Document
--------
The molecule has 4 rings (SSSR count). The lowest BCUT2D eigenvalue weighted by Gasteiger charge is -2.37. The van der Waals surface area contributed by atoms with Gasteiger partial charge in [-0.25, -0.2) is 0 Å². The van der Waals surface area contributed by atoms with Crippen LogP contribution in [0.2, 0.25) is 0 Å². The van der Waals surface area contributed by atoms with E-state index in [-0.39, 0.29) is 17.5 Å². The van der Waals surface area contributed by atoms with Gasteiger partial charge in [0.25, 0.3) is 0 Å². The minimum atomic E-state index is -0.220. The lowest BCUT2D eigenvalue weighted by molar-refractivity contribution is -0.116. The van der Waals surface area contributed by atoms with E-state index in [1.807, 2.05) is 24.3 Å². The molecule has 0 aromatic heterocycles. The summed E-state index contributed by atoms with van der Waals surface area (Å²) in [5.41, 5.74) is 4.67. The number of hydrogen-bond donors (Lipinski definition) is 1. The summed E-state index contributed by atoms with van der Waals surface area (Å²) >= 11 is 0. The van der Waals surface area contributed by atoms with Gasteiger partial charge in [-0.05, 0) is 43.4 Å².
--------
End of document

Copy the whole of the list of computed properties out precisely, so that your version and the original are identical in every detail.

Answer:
The molecule has 4 rings (SSSR count). The lowest BCUT2D eigenvalue weighted by Gasteiger charge is -2.37. The van der Waals surface area contributed by atoms with Gasteiger partial charge in [-0.25, -0.2) is 0 Å². The van der Waals surface area contributed by atoms with Crippen LogP contribution in [0.2, 0.25) is 0 Å². The van der Waals surface area contributed by atoms with E-state index in [-0.39, 0.29) is 17.5 Å². The van der Waals surface area contributed by atoms with Gasteiger partial charge in [0.25, 0.3) is 0 Å². The minimum atomic E-state index is -0.220. The lowest BCUT2D eigenvalue weighted by molar-refractivity contribution is -0.116. The van der Waals surface area contributed by atoms with E-state index in [1.807, 2.05) is 24.3 Å². The molecule has 0 aromatic heterocycles. The summed E-state index contributed by atoms with van der Waals surface area (Å²) in [5.41, 5.74) is 4.67. The number of hydrogen-bond donors (Lipinski definition) is 1. The summed E-state index contributed by atoms with van der Waals surface area (Å²) >= 11 is 0. The van der Waals surface area contributed by atoms with Gasteiger partial charge in [-0.05, 0) is 43.4 Å².